Too little, too few: Ponting’s cup flows over
For all his undeniable ability as a batsman and struggles in managing a team in transition, Indian fans will remember Ricky Ponting as a man who could never lead his team to victory in a Test in India.cricket Updated: Oct 14, 2010 00:01 IST
For all his undeniable ability as a batsman and struggles in managing a team in transition, Indian fans will remember Ricky Ponting as a man who could never lead his team to victory in a Test in India.
The Bangalore loss made it three in a row for Ponting, something he’s never experienced in his 148-Test career. He was suitably sombre when looking back at his latest India sojourn.
On the 2-0 scoreline
It is a little harsh. We played well in the majority of the first Test match, pretty well for a majority of this Test. It goes to show that we need to play good Test match cricket on all the five days, not four or four-and-a-half. The first Test was a great example of that.
In this Test, we needed to break the Vijay-Tendulkar partnership on Day Three, it proved crucial to the outcome of the game. Our inability to bat for three sessions in the second innings is another reason why we have not won here.
On what he could have done differently
We needed a breakthrough on the third day, that partnership, we needed to bat better in the second innings. We needed to set the game up to put India under pressure. We should have batted one hour longer, then it would have been a really good game of cricket.
On Pujara coming up the order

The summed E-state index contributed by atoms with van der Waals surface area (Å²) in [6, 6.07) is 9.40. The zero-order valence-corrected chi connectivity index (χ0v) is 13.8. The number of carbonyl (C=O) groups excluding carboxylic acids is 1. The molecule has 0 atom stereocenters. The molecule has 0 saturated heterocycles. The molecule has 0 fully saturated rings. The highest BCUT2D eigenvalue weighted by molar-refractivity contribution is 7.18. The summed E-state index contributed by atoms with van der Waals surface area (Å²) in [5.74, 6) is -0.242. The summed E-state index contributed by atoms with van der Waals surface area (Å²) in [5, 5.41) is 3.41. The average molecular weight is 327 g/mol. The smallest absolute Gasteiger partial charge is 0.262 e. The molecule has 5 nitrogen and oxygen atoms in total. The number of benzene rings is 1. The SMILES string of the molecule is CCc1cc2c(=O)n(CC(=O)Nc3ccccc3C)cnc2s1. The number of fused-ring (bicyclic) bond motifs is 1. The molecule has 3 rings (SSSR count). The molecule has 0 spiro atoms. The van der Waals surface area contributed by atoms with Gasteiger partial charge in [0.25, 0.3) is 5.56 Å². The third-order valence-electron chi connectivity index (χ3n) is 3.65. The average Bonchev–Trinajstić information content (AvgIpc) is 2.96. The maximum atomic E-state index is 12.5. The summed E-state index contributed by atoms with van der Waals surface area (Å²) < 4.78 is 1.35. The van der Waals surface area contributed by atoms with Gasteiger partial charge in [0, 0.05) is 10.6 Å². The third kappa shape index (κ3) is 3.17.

I was a little bit surprised. It probably had something to do with him being a little fresh and not getting much opportunity in the first innings.
Also, I had a look at Rahul Dravid’s record at Bangalore, his home ground, it’s not great.
Maybe, they are trying to be a little proactive and send someone who can hit at a faster rate than someone who is under a little bit of pressure.
On his contribution with the bat
As a number three batsman if you get to 60 or 70, you are supposed to score a big one, Tendulkar made a 200 but if I had made a 200 in the first innings, the result might have been different. Three scores in the 70s are not good enough. I needed to make a couple of big innings.
I was a little disappointed last night, when I got out late in the game. When the team needed me the most in these Indian conditions, I did well for three quarters of the day but didn’t cross the line. I am disappointed the way I played. When you get starts, you have to capitalise.
On India making short work of the target
I was hoping that we would get Sehwag early which we did. Sachin was also a big wicket that we wanted.
The Pujara-Vijay partnership did us in, they were scoring at a run-a-ball and got the momentum their way.
That was what I was telling the boys yesterday — about stemming the momentum, try to slow the scoreboard down, put a bit of pressure, we got one wicket but we couldn’t continue the momentum through the
On the two different run chases
We managed to get four wickets on Day Four (Mohali), it was a little tough for them to bat.
Their approach was different today, even the way Pujara played, he showed great intent, he was willing to take a few risks to get the momentum their way and it paid off well for